Ski Hut-to-Hut on Canada’s Version of the Haute Route

There’s nothing better than several days away from civilization with a group of good friends and nothing to do but ski, eat, make big toasty fires, and play board games. That’s the idea behind hut-to-hut skiing, and why Mont-Édouard maintains three rustic but well-appointed huts along its Haute Route. The cabins, which are open to the public as warming stations during the day, can be reserved for private overnight adventures and are strategically positioned for out-the-door touring. Each cabin sleeps four to six people and features a wood-burning fireplace, fresh water, an outhouse, and a cooking stove. Book all three on consecutive nights to complete the entire Mont-Édouard Haute Route.


Kayak Between Ice Floes in a Saguenay’s Namesake Fjord

The Rivière Saguenay is frozen from shore to shore for most of the winter. But when an icebreaking ship steams through Parc National du Fjord-du-Saguenay in mid-March, signaling the onset of spring, it opens up a new dimension of late-winter exploration: sea kayaking among the ice floes. Check with the park on the exact timing of the icebreaking mission, then plan your trip accordingly, as this truly unique experience, which is quality-safety certified by Aventure écotourisme, can be done for only a few weeks each year. Hire a guide from one of the area’s operators, OrganisAction or Fjord en Kayak, and set out to glide around, over, and through the shattered sheets of floating ice. As the sun begins to set and the temps begin to plummet, your guide will lead you quickly back to shore to escape another impending freeze. When the mission is over, a three-course meal at Chalets Sur le Fjord’s waterside Chez Montagner restaurant, located in the village of L’Anse-Saint-Jean, is the perfect way to cap off an incredible day while watching the sunset.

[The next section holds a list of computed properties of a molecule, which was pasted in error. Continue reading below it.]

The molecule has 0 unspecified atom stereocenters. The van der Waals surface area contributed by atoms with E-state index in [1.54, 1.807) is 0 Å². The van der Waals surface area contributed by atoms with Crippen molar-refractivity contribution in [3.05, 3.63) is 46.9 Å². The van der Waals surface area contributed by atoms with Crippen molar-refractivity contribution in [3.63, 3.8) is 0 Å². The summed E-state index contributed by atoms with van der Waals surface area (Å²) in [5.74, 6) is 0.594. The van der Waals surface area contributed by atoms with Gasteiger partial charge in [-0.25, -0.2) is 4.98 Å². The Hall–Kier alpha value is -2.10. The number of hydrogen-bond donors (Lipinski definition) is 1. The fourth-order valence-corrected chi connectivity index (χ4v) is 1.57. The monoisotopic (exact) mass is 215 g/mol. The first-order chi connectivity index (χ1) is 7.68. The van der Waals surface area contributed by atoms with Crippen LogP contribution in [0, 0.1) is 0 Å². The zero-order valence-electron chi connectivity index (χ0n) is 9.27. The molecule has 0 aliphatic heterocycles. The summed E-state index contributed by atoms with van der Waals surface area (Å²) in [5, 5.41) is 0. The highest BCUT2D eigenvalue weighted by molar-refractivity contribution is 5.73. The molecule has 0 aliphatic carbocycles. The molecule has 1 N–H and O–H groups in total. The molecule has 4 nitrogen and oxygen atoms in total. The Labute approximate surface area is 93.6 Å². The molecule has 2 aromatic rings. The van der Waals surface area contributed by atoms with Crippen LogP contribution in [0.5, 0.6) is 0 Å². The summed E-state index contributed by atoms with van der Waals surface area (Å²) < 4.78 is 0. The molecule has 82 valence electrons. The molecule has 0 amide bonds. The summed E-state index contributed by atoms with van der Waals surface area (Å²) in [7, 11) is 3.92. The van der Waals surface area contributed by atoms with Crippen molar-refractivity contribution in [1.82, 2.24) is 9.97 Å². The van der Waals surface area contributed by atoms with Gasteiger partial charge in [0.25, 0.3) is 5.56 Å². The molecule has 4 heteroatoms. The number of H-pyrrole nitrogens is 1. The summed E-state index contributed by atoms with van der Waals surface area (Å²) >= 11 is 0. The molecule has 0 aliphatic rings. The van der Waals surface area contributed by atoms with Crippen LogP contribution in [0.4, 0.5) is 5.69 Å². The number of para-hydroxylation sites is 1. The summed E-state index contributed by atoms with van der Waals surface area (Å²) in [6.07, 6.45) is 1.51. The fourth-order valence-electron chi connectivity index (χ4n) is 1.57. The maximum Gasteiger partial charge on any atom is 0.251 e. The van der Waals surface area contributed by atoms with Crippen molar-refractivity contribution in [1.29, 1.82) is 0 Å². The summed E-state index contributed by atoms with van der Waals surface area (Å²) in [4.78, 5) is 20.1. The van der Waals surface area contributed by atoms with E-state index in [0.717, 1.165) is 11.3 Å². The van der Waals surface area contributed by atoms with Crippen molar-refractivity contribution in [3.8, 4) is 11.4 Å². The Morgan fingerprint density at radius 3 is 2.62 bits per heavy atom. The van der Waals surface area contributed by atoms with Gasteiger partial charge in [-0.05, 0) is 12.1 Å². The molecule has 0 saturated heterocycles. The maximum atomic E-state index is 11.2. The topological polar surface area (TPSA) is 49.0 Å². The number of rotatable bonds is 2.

Catch a Unique Winter Sporting Event

Not surprisingly, with so much to do and so many enthusiast locals, the region is also home to some pretty cool events. In mid-February, there’s the annual fat-bike race across Lac-Saint-Jean, called the Traversée du Lac-Saint-Jean à Vélo, where upwards of 200 cyclists brave snowdrifts, whiteouts, and below-freezing temperatures to complete the 20-mile crossing. Over at Mont-Édouard, ski racers regularly compete on the mountain’s renowned super-G course, which drops nearly 1,300 vertical feet from top to bottom. In 2019, Mont-Édouard even hosted the National Alpine Championships, drawing 200 of Canada’s most elite skiers. Rounding out the region’s competitive spirit is Tchitogama30, a brand-new international dog-sledding race slated to take place February 7–9, 2020.

Among the snowiest places in the world, Saguenay–Lac-Saint-Jean receives a ton of fresh powdery snow each winter and has a high concentration of Adventure Travel outfitters. The iconic ‘Valley of Phantoms’ and ice kayaking in the southernmost fjord in North America are things to add to your vacation bucket list.

from Outside Magazine: All